We looked at each pocket and asked ourselves: does this pocket make my life easier and keep me more organized, or is it just adding weight to the pack? We also looked at access points and evaluated whether they are useful for retrieving items or if they are just for show and impractical to zip shut when the pack is full.
We also broke down how useful any additional features are and evaluated them during real-world use in the field. We favor packs with a handful of straps for crampons, ice axes, sleeping pads, flip-flops, or other items because it adds to the pack's overall versatility. We give higher scores to models with better weather resistance, ice ax attachments, and easy to use waist belt buckles.
Overall Organizational Ability
For folks who like an assortment of compartments and pockets for organization, Granite Gear Blaze 60, and ULA Catalyst have handy pocket designs. These models offer a similar set-up and have our favorite overall organizational and pocket layout. All of these packs provide great hip belt pockets, big water bottle side pockets, and a stretchy mesh stuff-it pocket, excellent for drying out clothes or carrying oddly shaped items like fuel bottles, camp-shoes, or a frisbee.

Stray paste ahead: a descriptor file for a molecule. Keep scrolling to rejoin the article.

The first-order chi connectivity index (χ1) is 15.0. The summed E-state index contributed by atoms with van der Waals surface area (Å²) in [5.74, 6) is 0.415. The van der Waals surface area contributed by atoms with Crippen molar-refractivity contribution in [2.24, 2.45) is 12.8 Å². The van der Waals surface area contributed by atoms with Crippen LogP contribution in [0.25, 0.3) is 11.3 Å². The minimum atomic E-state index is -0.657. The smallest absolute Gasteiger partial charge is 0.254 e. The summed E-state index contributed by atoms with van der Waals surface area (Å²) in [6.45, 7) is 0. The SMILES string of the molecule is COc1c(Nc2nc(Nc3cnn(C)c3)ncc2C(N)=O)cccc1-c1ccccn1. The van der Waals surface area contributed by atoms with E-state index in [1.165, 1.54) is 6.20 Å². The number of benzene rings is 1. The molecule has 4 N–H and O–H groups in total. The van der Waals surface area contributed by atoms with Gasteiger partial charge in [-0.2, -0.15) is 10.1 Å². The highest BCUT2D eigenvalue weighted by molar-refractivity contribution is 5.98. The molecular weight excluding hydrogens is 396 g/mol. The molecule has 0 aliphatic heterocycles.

The Gregory Zulu 55 and Gregory Baltoro 65 offer excellent gear access. These models all provide great options for folks who like a lot of organization or the ability to get inside quickly without having to take much out. The Osprey Xenith 105 offers decent access via a zippered side panel, but it's not nearly as good as the other three.
Top Lid Pocket
Almost every pack has a top lid with a zippered pocket (some folks call the lid the brain of the pack). This ubiquitous feature is one of the best places to store small items that require quick and easy access such as sunglasses, sunblock and bug spray. The majority of the models also have a separate smaller pocket on the underside of the lid, offering a secondary place to store small items that don't need to be accessed as frequently, like car keys.
Our favorite top lid design is the Gregory Baltoro 65. Second place goes to the Arc'teryx Bora AR 63. Both feature lid-pockets with zippered access on the top of the pack rather than the more common zipper on the side. This arrangement makes it easier to locate items and makes them less likely to fall out while we search. The Gregory Baltoro 65 also has two lid pockets that are shaped to make searching easier.